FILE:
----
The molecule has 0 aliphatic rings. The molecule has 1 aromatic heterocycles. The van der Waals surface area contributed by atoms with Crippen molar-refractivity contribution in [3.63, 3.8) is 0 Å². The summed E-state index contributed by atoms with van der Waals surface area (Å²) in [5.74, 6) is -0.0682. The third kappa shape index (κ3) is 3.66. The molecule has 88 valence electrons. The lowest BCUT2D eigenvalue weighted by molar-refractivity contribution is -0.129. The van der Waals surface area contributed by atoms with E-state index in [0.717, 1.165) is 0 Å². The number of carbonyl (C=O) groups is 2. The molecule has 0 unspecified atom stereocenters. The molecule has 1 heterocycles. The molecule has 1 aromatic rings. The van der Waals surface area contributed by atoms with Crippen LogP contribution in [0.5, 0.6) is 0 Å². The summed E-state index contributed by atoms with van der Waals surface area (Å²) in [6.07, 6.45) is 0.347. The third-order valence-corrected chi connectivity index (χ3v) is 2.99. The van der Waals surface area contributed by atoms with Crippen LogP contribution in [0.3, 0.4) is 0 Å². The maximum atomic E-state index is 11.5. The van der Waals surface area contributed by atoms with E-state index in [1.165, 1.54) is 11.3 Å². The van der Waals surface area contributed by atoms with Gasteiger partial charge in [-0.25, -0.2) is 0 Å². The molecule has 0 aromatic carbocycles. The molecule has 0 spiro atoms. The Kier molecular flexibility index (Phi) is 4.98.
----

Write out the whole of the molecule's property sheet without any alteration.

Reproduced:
The molecule has 0 aliphatic rings. The molecule has 1 aromatic heterocycles. The van der Waals surface area contributed by atoms with Crippen molar-refractivity contribution in [3.63, 3.8) is 0 Å². The summed E-state index contributed by atoms with van der Waals surface area (Å²) in [5.74, 6) is -0.0682. The third kappa shape index (κ3) is 3.66. The molecule has 88 valence electrons. The lowest BCUT2D eigenvalue weighted by molar-refractivity contribution is -0.129. The van der Waals surface area contributed by atoms with E-state index in [0.717, 1.165) is 0 Å². The number of carbonyl (C=O) groups is 2. The molecule has 0 unspecified atom stereocenters. The molecule has 1 heterocycles. The molecule has 1 aromatic rings. The van der Waals surface area contributed by atoms with Crippen LogP contribution in [0.5, 0.6) is 0 Å². The summed E-state index contributed by atoms with van der Waals surface area (Å²) in [6.07, 6.45) is 0.347. The third-order valence-corrected chi connectivity index (χ3v) is 2.99. The van der Waals surface area contributed by atoms with Crippen LogP contribution in [0.3, 0.4) is 0 Å². The maximum atomic E-state index is 11.5. The van der Waals surface area contributed by atoms with E-state index in [1.165, 1.54) is 11.3 Å². The van der Waals surface area contributed by atoms with Gasteiger partial charge in [-0.25, -0.2) is 0 Å². The molecule has 0 aromatic carbocycles. The molecule has 0 spiro atoms. The Kier molecular flexibility index (Phi) is 4.98.